Let’s Wax Nostalgic – 5 Things to Love About Jojoba 

Today we’re going to talk about Jojoba oil (pronounced Ho Ho Ba – makes me want to do a little dance every time I say it), which is actually a liquid wax ester, not a vegetable oil. Being a liquid wax provides a number of advantages over oils.

1) Jojoba Wax Never Goes Rancid, Unlike Vegetable Oil

Oils have a limited shelf life, anywhere from a couple months to a year or two, depending on storage conditions. Although the Mighty Jojoba is more expensive than the equivalent amount of vegetable oil, you will have the peace of mind knowing that jojoba will last much longer, as long as you store it under proper conditions, ideally, a cool and dark place.

2) Jojoba is Very Skin-Friendly

Jojoba is most similar to sebum, the liquid secreted by the sebaceous glands, that keeps the skin hydrated and supple. For this reason, jojoba absorbs into the skin rapidly.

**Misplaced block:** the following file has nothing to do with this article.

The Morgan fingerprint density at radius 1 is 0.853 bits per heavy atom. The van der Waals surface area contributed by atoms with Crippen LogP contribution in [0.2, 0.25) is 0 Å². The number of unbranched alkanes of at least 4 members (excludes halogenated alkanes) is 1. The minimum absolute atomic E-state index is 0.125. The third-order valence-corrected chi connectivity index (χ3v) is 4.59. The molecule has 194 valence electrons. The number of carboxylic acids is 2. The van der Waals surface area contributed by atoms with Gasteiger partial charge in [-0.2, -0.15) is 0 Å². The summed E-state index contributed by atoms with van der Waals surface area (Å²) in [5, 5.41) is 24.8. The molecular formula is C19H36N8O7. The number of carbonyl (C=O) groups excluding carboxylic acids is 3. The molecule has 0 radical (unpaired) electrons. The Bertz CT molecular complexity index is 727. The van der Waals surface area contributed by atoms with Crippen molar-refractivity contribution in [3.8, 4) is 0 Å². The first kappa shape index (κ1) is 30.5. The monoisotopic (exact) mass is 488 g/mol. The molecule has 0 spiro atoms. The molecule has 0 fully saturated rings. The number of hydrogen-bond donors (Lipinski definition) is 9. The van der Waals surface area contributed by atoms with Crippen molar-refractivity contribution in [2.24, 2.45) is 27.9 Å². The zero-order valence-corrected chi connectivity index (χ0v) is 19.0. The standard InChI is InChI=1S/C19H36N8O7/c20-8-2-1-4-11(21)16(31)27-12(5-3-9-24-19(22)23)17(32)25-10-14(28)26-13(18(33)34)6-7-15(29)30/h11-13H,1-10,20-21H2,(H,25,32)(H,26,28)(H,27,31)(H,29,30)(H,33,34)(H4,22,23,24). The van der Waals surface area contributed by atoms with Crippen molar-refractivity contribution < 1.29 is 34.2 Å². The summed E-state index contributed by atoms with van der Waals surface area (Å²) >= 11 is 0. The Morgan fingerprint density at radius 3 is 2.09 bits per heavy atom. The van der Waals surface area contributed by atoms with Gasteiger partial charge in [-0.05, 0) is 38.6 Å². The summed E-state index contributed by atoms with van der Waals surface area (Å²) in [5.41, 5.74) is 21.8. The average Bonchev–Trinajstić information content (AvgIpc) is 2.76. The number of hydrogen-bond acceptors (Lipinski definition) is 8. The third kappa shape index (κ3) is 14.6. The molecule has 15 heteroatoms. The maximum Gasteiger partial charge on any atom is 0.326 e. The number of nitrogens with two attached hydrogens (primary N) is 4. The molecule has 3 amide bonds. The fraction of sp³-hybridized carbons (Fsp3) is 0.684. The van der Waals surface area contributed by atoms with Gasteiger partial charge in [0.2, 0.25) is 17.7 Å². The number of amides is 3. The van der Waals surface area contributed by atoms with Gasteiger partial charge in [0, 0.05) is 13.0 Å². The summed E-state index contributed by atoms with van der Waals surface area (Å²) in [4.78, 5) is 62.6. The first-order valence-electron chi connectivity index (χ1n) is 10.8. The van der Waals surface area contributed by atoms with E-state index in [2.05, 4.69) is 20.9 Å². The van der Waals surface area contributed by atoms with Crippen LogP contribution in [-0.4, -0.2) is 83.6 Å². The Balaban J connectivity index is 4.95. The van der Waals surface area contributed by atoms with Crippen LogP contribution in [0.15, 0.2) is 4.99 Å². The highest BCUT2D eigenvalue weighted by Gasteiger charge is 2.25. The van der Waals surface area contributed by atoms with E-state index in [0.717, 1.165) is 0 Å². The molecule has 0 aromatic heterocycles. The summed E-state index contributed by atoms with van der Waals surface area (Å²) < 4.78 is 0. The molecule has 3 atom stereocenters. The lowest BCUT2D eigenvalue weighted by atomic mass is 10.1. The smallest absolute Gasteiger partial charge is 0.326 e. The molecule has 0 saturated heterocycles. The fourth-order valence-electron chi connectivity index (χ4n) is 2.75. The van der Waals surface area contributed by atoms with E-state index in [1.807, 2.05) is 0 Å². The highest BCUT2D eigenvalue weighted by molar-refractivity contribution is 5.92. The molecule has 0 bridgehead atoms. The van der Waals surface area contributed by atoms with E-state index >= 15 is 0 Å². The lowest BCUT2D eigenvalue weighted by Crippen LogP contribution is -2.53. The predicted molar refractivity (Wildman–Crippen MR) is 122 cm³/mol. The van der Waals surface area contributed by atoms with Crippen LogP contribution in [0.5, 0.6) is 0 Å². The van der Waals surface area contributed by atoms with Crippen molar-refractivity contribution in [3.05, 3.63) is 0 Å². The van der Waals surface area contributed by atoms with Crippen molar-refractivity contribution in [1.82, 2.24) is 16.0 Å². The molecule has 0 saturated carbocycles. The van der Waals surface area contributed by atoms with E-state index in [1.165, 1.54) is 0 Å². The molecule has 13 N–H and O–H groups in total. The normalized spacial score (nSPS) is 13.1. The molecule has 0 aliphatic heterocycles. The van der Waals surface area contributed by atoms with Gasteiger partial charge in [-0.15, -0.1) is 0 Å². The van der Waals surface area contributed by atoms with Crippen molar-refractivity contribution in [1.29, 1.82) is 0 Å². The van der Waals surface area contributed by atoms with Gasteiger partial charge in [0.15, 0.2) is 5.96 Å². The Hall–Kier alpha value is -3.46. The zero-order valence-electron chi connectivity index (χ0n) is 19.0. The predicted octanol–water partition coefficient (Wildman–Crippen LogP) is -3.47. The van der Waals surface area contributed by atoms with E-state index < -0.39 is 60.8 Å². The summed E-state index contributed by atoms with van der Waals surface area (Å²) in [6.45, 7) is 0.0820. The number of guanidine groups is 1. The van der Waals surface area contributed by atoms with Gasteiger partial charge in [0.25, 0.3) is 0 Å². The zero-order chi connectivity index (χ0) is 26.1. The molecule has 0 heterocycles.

This liquid wax is known by the botanical name Simmondsia chinensis. It is useful for a wide variety of skin and hair care purposes. For example, jojoba has been used for dissolving clogged skin pores and supporting the natural pH balance of the epidermis, making it useful for acne treatment. Jojoba also has anti-inflammatory properties, which lends itself well for treating eczema, psoriasis and inflamed skin. Dry scalp and dandruff can also be treated.

Expanding upon the paragraph above, with respect to anti-inflammatory properties, I recommend diluting essential oils of lavender, German chamomile, frankincense, myrrh, patchouli or sandalwood in jojoba oil. If you can afford it, you can dilute Helichrysum in jojoba. This preparation can be used to soothe skin irritations such as rashes, scrapes and minor burns (first degree). I mentioned Helichrysum last because of its price – the teachers at SWIHA jokingly refer to it as “Hella Expensive.”

3) Heal The Burn